Hot bodies emit heat in the form of electromagnetic radiation. Light bulbs and night vision cameras are examples of technologies based on this physical phenomenon. Our daily experience tells us that heat is always directed from hot bodies to colder ones.
In a new study led by University of New Mexico Physics and Astronomy Professor Alejandro Manjavacas, scientists demonstrate that this does not always occur for rotating nanostructures. This finding could have applications in the generation of thermophotovoltaic energy and the thermal control of electronic devices.
The results of this research titled, Control of the Radiative Heat Transfer in a Pair of Rotating Nanostructures, were published in Physical Review Letters.
The scientists, which also included Juan R. Deop-Ruano from the Institute of Optics in Madrid, Spain, demonstrated that, depending on their rotation frequencies, the radiative heat transfer between two rotating nanostructures can be increased, reduced, or even reversed with respect to the transfer that occurs in the absence of rotation.
This allows scientists to have a higher degree of control over the radiative heat transfer by making use of the rotation of the nanostructures.
“The main finding is that we have shown that rotation can modify the radiative heat transfer between two nanostructures,” Manjavacas said. “In absence of rotation, such radiative heat transfer is solely determined by the temperatures of the nanostructures. However, as we show in our work when they rotate, this transfer can be enhanced, suppressed, or even reversed.”
Radiative heat transfer between material structures originates from the thermal fluctuations of the electromagnetic field. When the distance between the structures is much smaller than the wavelength of the thermal radiation, the radiative heat transfer can greatly surpass the predictions of Planck’s Law due to the contribution of the near-field components of the electromagnetic field. If the dimensions of the structures also fall within that range, the strong responses produced by their electromagnetic resonances provide further enhancement of the radiative heat transfer.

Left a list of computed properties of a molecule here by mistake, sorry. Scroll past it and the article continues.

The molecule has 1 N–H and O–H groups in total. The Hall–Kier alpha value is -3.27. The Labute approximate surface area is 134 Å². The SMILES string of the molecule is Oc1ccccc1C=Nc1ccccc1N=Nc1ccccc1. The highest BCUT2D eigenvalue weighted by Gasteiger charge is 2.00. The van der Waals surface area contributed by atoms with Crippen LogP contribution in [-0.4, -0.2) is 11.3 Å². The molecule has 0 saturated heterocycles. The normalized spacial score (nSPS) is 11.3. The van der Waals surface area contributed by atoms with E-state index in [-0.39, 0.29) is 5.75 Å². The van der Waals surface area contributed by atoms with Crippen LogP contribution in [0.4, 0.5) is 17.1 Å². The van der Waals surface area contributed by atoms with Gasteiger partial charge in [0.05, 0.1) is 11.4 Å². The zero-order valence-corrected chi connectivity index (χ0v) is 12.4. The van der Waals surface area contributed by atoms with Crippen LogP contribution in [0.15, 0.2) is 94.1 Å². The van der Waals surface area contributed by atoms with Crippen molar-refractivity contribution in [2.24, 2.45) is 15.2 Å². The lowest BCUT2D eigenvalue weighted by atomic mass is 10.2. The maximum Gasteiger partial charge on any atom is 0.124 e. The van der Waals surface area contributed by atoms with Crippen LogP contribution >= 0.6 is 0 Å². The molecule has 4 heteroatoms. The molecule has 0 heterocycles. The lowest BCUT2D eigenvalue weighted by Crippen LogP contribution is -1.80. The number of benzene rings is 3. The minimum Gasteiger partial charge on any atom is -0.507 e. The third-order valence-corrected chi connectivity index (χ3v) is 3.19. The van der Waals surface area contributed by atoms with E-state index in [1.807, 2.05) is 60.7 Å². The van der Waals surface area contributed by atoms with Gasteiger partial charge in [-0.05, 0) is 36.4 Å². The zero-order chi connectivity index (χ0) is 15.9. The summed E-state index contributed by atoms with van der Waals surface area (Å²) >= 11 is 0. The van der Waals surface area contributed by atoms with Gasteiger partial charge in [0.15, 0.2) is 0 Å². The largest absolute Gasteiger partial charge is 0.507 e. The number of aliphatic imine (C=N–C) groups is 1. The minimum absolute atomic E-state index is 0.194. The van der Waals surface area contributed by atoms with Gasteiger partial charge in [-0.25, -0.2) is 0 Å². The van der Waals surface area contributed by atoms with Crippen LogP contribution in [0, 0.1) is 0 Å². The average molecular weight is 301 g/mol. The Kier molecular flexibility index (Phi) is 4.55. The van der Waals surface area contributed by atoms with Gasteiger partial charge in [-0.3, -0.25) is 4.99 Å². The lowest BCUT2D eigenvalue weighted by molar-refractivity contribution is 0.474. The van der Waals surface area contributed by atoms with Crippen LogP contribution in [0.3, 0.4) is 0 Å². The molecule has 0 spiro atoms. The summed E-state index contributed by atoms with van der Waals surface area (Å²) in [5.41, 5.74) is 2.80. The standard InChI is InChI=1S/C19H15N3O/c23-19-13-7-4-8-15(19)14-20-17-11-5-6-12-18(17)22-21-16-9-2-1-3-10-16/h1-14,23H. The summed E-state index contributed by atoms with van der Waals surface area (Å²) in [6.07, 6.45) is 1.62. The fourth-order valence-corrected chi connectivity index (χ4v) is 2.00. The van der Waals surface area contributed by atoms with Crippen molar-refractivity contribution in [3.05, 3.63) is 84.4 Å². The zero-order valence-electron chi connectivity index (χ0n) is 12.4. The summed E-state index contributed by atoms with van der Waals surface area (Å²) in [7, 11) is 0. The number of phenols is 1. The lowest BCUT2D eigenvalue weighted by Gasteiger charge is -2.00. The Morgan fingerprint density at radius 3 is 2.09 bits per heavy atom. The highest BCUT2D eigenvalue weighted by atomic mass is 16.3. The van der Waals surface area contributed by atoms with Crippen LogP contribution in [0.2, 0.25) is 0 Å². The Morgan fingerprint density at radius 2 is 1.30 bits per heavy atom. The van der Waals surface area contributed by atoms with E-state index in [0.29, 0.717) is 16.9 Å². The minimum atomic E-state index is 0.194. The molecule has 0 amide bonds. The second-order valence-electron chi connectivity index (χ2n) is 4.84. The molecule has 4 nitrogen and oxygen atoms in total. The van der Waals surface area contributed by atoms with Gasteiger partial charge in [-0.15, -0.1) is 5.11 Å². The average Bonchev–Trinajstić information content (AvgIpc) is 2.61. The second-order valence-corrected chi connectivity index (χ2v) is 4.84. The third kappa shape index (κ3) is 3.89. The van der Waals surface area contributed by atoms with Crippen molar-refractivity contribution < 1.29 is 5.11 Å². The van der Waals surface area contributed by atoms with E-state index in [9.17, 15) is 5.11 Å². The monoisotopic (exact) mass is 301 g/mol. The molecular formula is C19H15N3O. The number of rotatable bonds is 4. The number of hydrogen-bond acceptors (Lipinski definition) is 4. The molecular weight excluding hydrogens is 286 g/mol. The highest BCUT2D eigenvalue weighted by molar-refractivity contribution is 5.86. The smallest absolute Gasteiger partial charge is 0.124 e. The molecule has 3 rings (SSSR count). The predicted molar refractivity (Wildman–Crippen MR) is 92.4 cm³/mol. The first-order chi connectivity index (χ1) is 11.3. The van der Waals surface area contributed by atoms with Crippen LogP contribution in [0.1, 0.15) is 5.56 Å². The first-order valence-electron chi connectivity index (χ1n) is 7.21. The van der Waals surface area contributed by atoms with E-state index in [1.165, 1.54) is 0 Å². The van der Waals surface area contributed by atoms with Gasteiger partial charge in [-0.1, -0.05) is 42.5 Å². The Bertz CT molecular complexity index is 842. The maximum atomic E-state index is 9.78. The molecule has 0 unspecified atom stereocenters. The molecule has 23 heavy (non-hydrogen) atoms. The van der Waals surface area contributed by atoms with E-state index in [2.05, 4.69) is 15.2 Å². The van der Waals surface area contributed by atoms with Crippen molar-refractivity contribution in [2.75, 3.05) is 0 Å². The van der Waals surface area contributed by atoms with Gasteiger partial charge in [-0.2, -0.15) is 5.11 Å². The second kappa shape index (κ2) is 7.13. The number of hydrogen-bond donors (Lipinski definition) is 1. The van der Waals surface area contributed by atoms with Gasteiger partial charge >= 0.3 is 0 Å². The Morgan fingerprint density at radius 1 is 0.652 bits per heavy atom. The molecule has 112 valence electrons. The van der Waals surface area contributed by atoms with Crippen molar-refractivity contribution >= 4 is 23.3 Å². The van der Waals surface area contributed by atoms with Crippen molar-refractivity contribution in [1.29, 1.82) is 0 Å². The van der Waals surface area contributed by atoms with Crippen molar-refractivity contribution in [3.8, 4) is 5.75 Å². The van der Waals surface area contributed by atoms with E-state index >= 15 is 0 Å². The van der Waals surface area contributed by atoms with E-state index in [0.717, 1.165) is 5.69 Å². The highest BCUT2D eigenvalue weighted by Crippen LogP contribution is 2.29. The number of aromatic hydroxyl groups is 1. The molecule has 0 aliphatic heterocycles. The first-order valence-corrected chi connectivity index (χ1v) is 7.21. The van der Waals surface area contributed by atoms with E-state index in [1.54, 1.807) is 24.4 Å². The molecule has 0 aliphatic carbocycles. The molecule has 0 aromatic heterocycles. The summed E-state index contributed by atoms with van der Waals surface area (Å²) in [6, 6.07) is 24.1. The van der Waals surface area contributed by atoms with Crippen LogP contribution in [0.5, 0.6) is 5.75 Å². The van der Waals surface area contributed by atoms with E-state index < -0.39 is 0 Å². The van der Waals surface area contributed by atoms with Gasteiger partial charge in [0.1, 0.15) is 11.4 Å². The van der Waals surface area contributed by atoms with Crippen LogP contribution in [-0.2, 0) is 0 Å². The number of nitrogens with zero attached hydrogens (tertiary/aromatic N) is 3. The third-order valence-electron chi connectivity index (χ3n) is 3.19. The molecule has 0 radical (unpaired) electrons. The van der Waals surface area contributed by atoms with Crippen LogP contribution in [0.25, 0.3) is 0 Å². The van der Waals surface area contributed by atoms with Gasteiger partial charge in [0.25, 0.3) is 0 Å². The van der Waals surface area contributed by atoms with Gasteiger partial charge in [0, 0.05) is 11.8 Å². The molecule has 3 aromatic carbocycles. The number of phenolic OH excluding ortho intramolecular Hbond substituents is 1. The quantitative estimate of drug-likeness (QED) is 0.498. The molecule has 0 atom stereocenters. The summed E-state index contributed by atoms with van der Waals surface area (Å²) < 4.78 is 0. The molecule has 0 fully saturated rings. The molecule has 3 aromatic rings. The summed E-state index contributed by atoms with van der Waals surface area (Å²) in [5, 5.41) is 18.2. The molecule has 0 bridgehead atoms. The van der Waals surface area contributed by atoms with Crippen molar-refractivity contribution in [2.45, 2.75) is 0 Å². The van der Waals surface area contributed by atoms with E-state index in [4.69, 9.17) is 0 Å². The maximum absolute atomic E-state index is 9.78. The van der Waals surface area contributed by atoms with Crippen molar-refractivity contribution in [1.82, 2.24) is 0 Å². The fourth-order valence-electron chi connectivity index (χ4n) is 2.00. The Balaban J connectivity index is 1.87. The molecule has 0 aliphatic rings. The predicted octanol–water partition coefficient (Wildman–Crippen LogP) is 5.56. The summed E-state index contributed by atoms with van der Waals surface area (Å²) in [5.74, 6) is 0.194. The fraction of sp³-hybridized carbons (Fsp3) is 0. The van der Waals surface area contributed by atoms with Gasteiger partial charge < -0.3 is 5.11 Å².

“Regarding applications, any fundamental advance on the understanding of radiative heat transfer can help to improve the technologies that are based on it,” Manjavacas said. “The main examples are the generation of thermophotovoltaic energy and the thermal management of electronic devices at the nanoscale.
Recent advances in electronics have led to transistors used in microchips having already sizes on the nanoscale. A crucial problem of these systems is that it is very hard to cool them. A deep understanding of radiative heat transfer provides new mechanisms to extract this heat and, therefore, to design more efficient cooling technologies.
“Providing new avenues to control radiative heat transfer is crucial to address technological challenges related to heat management and energy production,” said Manjavacas. “For instance, the generation of thermophotovoltaic energy is based on the transformation of heat into electromagnetic radiation, which is absorbed by a photovoltaic cell to produce electricity. The control of the radiative heat transfer makes this process more efficient.”
Scientists are looking at several potential continuations of this work including turning heat into motion.
“We are interested in investigating the possibility of turning heat into motion by exploiting Casimir interactions,” Manjavacas said. “Another interesting possibility is to analyze the interplay between rotation and magneto-optical responses in the context of radiative heat transfer and Casimir torque.”
Read the original article on University of New Mexico.